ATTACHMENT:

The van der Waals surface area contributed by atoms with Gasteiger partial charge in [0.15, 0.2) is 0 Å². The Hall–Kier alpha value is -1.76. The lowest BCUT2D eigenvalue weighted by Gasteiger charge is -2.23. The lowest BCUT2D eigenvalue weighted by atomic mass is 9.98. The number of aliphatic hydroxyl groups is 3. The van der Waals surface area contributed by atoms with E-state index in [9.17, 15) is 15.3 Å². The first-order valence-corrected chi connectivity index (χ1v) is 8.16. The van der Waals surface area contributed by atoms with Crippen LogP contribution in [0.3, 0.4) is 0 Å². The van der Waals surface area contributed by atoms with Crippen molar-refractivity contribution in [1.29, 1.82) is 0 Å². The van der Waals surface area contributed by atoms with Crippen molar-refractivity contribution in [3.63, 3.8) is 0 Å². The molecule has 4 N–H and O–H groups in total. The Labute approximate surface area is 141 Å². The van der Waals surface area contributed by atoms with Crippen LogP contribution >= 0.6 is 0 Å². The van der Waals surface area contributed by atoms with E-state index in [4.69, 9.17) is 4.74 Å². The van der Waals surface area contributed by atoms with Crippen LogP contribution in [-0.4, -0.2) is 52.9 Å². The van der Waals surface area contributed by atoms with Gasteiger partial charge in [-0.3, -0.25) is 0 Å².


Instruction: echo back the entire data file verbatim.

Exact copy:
The van der Waals surface area contributed by atoms with Gasteiger partial charge in [0.15, 0.2) is 0 Å². The Hall–Kier alpha value is -1.76. The lowest BCUT2D eigenvalue weighted by Gasteiger charge is -2.23. The lowest BCUT2D eigenvalue weighted by atomic mass is 9.98. The number of aliphatic hydroxyl groups is 3. The van der Waals surface area contributed by atoms with E-state index in [9.17, 15) is 15.3 Å². The first-order valence-corrected chi connectivity index (χ1v) is 8.16. The van der Waals surface area contributed by atoms with Crippen LogP contribution in [0.3, 0.4) is 0 Å². The van der Waals surface area contributed by atoms with Crippen molar-refractivity contribution in [1.29, 1.82) is 0 Å². The van der Waals surface area contributed by atoms with Crippen molar-refractivity contribution in [3.63, 3.8) is 0 Å². The molecule has 4 N–H and O–H groups in total. The Labute approximate surface area is 141 Å². The van der Waals surface area contributed by atoms with Crippen LogP contribution >= 0.6 is 0 Å². The van der Waals surface area contributed by atoms with E-state index in [4.69, 9.17) is 4.74 Å². The van der Waals surface area contributed by atoms with Crippen LogP contribution in [-0.4, -0.2) is 52.9 Å². The van der Waals surface area contributed by atoms with Gasteiger partial charge in [-0.3, -0.25) is 0 Å².